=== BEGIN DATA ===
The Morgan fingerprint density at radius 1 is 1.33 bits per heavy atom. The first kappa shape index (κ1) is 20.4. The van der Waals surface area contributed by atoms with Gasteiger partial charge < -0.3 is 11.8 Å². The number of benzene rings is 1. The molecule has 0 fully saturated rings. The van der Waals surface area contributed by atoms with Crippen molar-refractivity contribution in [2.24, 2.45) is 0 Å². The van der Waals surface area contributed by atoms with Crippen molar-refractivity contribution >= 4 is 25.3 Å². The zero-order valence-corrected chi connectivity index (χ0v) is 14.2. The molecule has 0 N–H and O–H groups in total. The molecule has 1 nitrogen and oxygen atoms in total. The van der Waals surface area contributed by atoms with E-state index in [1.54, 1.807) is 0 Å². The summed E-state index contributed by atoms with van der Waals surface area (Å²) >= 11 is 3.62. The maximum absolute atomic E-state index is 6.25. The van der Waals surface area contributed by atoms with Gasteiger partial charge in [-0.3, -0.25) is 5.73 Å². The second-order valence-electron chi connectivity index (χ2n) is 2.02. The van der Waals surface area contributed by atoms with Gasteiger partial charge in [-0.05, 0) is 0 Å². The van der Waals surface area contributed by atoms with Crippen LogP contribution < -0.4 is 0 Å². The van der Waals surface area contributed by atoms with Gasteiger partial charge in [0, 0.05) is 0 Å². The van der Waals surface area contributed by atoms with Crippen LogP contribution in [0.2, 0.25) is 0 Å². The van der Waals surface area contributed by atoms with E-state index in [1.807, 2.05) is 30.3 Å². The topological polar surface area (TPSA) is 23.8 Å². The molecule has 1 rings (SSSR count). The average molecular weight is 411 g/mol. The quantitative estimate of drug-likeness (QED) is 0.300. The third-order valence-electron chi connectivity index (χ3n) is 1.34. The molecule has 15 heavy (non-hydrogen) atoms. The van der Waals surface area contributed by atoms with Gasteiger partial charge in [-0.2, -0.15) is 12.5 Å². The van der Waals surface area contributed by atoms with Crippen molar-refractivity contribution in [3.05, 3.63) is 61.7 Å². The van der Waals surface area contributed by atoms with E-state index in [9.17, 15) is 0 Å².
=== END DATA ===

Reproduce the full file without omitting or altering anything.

The Morgan fingerprint density at radius 1 is 1.33 bits per heavy atom. The first kappa shape index (κ1) is 20.4. The van der Waals surface area contributed by atoms with Gasteiger partial charge < -0.3 is 11.8 Å². The number of benzene rings is 1. The molecule has 0 fully saturated rings. The van der Waals surface area contributed by atoms with Crippen molar-refractivity contribution in [2.24, 2.45) is 0 Å². The van der Waals surface area contributed by atoms with Crippen molar-refractivity contribution >= 4 is 25.3 Å². The zero-order valence-corrected chi connectivity index (χ0v) is 14.2. The molecule has 0 N–H and O–H groups in total. The molecule has 1 nitrogen and oxygen atoms in total. The van der Waals surface area contributed by atoms with E-state index in [1.54, 1.807) is 0 Å². The summed E-state index contributed by atoms with van der Waals surface area (Å²) >= 11 is 3.62. The maximum absolute atomic E-state index is 6.25. The van der Waals surface area contributed by atoms with Gasteiger partial charge in [-0.3, -0.25) is 5.73 Å². The second-order valence-electron chi connectivity index (χ2n) is 2.02. The van der Waals surface area contributed by atoms with Gasteiger partial charge in [-0.05, 0) is 0 Å². The van der Waals surface area contributed by atoms with Crippen LogP contribution < -0.4 is 0 Å². The van der Waals surface area contributed by atoms with Gasteiger partial charge in [0, 0.05) is 0 Å². The van der Waals surface area contributed by atoms with Crippen LogP contribution in [0.2, 0.25) is 0 Å². The van der Waals surface area contributed by atoms with E-state index in [1.807, 2.05) is 30.3 Å². The topological polar surface area (TPSA) is 23.8 Å². The molecule has 1 rings (SSSR count). The average molecular weight is 411 g/mol. The quantitative estimate of drug-likeness (QED) is 0.300. The third-order valence-electron chi connectivity index (χ3n) is 1.34. The molecule has 15 heavy (non-hydrogen) atoms. The van der Waals surface area contributed by atoms with Gasteiger partial charge in [-0.2, -0.15) is 12.5 Å². The van der Waals surface area contributed by atoms with Crippen molar-refractivity contribution in [3.05, 3.63) is 61.7 Å². The van der Waals surface area contributed by atoms with E-state index in [9.17, 15) is 0 Å².